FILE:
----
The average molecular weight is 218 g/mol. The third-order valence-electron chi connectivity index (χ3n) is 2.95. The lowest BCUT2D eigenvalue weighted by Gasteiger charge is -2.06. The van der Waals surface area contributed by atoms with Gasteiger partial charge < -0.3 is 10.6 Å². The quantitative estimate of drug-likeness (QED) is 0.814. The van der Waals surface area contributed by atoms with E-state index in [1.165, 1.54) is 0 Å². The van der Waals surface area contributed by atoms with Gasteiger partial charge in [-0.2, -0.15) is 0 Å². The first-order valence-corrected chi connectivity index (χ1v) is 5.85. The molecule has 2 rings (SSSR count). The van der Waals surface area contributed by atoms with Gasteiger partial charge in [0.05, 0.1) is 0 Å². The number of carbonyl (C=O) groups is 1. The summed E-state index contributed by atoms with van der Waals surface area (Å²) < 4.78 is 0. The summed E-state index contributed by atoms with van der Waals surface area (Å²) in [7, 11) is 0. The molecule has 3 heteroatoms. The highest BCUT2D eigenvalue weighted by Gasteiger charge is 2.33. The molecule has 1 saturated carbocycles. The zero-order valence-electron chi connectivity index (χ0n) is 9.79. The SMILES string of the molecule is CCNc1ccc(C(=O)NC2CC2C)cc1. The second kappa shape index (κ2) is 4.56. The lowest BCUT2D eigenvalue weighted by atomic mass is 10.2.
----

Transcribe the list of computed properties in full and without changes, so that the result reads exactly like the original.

The average molecular weight is 218 g/mol. The third-order valence-electron chi connectivity index (χ3n) is 2.95. The lowest BCUT2D eigenvalue weighted by Gasteiger charge is -2.06. The van der Waals surface area contributed by atoms with Gasteiger partial charge < -0.3 is 10.6 Å². The quantitative estimate of drug-likeness (QED) is 0.814. The van der Waals surface area contributed by atoms with E-state index in [1.165, 1.54) is 0 Å². The van der Waals surface area contributed by atoms with Gasteiger partial charge in [-0.2, -0.15) is 0 Å². The first-order valence-corrected chi connectivity index (χ1v) is 5.85. The molecule has 2 rings (SSSR count). The van der Waals surface area contributed by atoms with Gasteiger partial charge in [0.05, 0.1) is 0 Å². The number of carbonyl (C=O) groups is 1. The summed E-state index contributed by atoms with van der Waals surface area (Å²) < 4.78 is 0. The summed E-state index contributed by atoms with van der Waals surface area (Å²) in [7, 11) is 0. The molecule has 3 heteroatoms. The highest BCUT2D eigenvalue weighted by Gasteiger charge is 2.33. The molecule has 1 saturated carbocycles. The zero-order valence-electron chi connectivity index (χ0n) is 9.79. The SMILES string of the molecule is CCNc1ccc(C(=O)NC2CC2C)cc1. The second kappa shape index (κ2) is 4.56. The lowest BCUT2D eigenvalue weighted by atomic mass is 10.2.